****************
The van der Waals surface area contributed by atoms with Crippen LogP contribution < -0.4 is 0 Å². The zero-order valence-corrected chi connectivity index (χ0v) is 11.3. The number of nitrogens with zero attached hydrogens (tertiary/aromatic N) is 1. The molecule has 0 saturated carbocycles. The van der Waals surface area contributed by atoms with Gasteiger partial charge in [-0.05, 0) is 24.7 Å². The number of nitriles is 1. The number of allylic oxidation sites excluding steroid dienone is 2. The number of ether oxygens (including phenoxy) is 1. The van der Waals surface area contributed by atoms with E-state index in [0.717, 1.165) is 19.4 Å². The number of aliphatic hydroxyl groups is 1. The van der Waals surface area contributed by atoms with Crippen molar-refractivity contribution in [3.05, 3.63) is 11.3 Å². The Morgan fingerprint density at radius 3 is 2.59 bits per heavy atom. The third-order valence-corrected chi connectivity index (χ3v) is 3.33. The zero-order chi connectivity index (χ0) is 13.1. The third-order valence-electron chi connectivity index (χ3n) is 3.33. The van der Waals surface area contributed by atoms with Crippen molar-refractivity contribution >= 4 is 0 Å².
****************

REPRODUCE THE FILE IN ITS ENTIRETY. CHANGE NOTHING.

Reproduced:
The van der Waals surface area contributed by atoms with Crippen LogP contribution < -0.4 is 0 Å². The zero-order valence-corrected chi connectivity index (χ0v) is 11.3. The number of nitrogens with zero attached hydrogens (tertiary/aromatic N) is 1. The molecule has 0 saturated carbocycles. The van der Waals surface area contributed by atoms with Gasteiger partial charge in [-0.05, 0) is 24.7 Å². The number of nitriles is 1. The number of allylic oxidation sites excluding steroid dienone is 2. The number of ether oxygens (including phenoxy) is 1. The van der Waals surface area contributed by atoms with E-state index in [0.717, 1.165) is 19.4 Å². The number of aliphatic hydroxyl groups is 1. The van der Waals surface area contributed by atoms with Crippen molar-refractivity contribution in [3.05, 3.63) is 11.3 Å². The Morgan fingerprint density at radius 3 is 2.59 bits per heavy atom. The third-order valence-corrected chi connectivity index (χ3v) is 3.33. The zero-order chi connectivity index (χ0) is 13.1. The third-order valence-electron chi connectivity index (χ3n) is 3.33. The van der Waals surface area contributed by atoms with Crippen molar-refractivity contribution >= 4 is 0 Å².